Nova Scotia

Families looking to enter Nova Scotia ask when they can fill out entry form

More borders around the Atlantic region are starting to reopen this week and travel is beginning to flow, but some questions remain for travellers who want to enter Nova Scotia from outside Atlantic Canada. 

Nova Scotia is reopening to visitors from outside Atlantic Canada on June 30

Greg MacIsaac is shown with his daughters, aged two and five. The family is planning to visit Antigonish this summer. (Greg MacIsaac)

More borders around the Atlantic region are starting to reopen this week and travel is beginning to flow, but questions remain for travellers who want to enter Nova Scotia from outside Atlantic Canada. 

Greg MacIsaac lives in Ottawa but his hometown is Antigonish, N.S.

"I've lived [in Ottawa] for 30 years and I still miss it," he said. 

His 84-year-old mother still lives in Antigonish, and MacIsaac's family of four was planning to visit her arriving on June 30. 

In a news release last week, the province said people who enter from outside Atlantic Canada can enter that day, subject to certain self-isolation requirements based on vaccination status. They must complete the Nova Scotia safe check-in form, upload an electronic proof of vaccination and show proof if asked by border officials.

MacIsaac's family plans to leave Ottawa on Tuesday morning. As of Monday afternoon, the form on Nova Scotia's website did not have an option for people outside the Atlantic bubble.

"This worried me because it also said that you were supposed to apply about a week in advance to make sure you got authorization by the time you travel," MacIsaac said. "And I wanted to have all of our ducks in a row."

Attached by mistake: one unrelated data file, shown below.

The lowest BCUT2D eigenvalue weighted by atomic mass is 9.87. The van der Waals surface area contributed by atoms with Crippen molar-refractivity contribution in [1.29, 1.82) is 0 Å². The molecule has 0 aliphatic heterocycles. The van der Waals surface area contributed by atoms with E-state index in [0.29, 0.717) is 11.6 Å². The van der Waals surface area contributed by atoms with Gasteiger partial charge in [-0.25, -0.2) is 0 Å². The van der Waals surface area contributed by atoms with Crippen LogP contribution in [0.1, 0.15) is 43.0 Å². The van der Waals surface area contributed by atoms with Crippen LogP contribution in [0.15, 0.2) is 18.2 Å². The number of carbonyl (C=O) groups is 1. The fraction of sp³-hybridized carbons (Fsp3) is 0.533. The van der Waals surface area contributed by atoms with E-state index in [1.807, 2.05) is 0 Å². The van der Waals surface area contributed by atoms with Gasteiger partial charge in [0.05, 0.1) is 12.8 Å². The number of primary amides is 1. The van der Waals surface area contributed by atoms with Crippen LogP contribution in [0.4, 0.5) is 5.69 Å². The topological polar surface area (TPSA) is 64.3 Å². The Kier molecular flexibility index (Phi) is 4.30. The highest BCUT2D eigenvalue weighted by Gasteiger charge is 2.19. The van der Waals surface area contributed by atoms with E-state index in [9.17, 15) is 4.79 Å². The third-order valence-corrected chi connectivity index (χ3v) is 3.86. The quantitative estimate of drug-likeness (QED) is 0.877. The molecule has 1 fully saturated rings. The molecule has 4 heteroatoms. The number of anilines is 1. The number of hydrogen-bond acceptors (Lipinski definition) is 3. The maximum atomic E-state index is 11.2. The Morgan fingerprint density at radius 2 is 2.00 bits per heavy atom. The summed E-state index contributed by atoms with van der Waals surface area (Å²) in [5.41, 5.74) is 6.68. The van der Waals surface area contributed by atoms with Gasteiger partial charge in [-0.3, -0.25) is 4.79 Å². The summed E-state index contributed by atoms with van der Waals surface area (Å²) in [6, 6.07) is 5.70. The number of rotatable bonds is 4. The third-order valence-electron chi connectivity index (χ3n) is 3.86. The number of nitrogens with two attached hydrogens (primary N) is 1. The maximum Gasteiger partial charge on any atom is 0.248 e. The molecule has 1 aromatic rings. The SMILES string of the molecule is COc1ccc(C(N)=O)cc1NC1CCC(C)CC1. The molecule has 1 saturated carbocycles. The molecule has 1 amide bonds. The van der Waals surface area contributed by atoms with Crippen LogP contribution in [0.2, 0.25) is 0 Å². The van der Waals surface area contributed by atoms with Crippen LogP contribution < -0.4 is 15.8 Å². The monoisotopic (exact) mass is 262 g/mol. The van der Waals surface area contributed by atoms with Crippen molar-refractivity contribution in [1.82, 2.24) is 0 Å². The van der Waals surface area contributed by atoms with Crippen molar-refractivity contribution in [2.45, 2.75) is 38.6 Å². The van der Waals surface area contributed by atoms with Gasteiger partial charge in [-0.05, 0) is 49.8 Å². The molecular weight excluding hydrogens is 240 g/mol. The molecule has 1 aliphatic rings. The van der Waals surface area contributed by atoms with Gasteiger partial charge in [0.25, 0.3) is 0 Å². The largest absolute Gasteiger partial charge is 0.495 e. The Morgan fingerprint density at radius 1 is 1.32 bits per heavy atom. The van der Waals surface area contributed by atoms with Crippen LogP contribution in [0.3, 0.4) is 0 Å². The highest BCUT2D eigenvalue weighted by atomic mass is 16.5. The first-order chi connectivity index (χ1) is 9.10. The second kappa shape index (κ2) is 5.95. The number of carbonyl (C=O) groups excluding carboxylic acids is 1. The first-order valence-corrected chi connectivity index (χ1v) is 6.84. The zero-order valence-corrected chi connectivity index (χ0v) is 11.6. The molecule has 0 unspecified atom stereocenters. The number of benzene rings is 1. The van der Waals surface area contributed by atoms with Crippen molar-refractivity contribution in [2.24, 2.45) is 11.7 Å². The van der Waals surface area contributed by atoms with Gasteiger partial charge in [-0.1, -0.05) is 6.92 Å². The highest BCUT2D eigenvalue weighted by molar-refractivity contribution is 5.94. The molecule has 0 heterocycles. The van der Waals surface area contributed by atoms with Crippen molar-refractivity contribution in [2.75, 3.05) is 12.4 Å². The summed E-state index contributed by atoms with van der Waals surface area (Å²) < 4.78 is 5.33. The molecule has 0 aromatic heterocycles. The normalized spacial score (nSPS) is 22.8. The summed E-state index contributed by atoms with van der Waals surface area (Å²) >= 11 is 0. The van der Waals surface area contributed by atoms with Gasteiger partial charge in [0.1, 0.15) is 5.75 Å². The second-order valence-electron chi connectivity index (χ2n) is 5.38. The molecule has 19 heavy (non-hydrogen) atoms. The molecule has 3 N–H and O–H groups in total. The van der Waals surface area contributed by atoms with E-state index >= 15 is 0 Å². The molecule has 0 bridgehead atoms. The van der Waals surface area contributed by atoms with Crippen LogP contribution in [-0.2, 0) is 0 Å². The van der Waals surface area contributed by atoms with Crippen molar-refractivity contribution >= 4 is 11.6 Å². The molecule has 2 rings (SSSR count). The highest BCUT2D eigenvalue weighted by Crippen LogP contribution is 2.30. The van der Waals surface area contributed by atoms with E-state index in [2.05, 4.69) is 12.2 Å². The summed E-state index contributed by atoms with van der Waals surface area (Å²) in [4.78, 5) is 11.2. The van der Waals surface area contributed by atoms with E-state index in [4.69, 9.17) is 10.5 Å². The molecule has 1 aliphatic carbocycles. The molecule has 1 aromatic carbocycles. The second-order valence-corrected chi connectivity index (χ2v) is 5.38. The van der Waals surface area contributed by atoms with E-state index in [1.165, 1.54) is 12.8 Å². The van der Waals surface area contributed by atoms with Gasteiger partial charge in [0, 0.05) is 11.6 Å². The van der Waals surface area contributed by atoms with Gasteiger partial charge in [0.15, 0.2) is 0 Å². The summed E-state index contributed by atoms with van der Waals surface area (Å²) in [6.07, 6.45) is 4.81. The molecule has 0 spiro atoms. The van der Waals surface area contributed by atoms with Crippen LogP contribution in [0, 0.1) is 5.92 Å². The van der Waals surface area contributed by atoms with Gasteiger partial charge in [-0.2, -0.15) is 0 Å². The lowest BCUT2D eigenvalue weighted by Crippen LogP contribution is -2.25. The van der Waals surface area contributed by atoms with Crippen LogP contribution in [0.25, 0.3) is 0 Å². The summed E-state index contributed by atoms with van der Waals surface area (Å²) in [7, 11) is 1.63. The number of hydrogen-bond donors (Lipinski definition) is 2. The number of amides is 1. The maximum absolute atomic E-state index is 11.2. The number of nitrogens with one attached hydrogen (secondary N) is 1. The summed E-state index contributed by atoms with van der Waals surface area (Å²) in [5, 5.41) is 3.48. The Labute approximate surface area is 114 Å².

Thousands enter P.E.I. on first weekend

Prince Edward Island eased restrictions Sunday to Atlantic Canadians with pre-approved travel plans, using a form called the "PEI Pass."

The province announced travellers would have to fill out the pass application only once, and began accepting applications on June 17. 

Approximately 50,000 people applied for a pass and about 26,000 of them were approved as of Sunday.

P.E.I. is also prioritizing approvals based on people's travel date, said Ryan Neale, the manager of Environmental Health who is helping to oversee P.E.I.'s border crossings.

Ryan Neale is the manager of Environmental Health who is helping to oversee P.E.I.'s border crossings. (Tony Davis/CBC)

"As of right now, passes for people who are travelling up until the 29th of June have been approved," Neale said Sunday.

Form available June 30

Back in Ottawa, MacIsaac emailed Nova Scotia officials to ask when he could fill out the online form. He said they replied it would be active on June 30, but he's worried about what would happen if the approval didn't happen immediately upon submitting the form. 

"Filling the form out on the day that we were planning to arrive at the border didn't seem to work, especially since it's a two-day drive from Ottawa," MacIsaac said.

MacIsaac said he considered delaying his family's travel plans, and though it is possible it would be quite difficult to rebook a suitable cottage in the Antigonish area. 

In the end, his family will stick to the plan to depart on Tuesday morning and hope they are not turned away. 

"I don't mind following the rules to get in the province, but I just want to know what they are," he said. 

In an email to CBC, a provincial spokesperson said Nova Scotia recommends completing the form in advance but that's not a requirement. It says people are increasingly receiving automatic approvals, as long as they can show the required vaccination paperwork and any other necessary documents to staff at the border.

It also says the typical shift of three staff people at the land border will be doubled to six for each shift on June 30 and July 1. The Digby ferry crossing will be staffed with four people, and the airport will have three to four staff.

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ABOUT THE AUTHOR

Shaina Luck

Reporter

Shaina Luck is a reporter with CBC Nova Scotia. She has worked with national network programs, the CBC's Atlantic Investigative Unit, and the University of King's College school of journalism. Email: shaina.luck@cbc.ca

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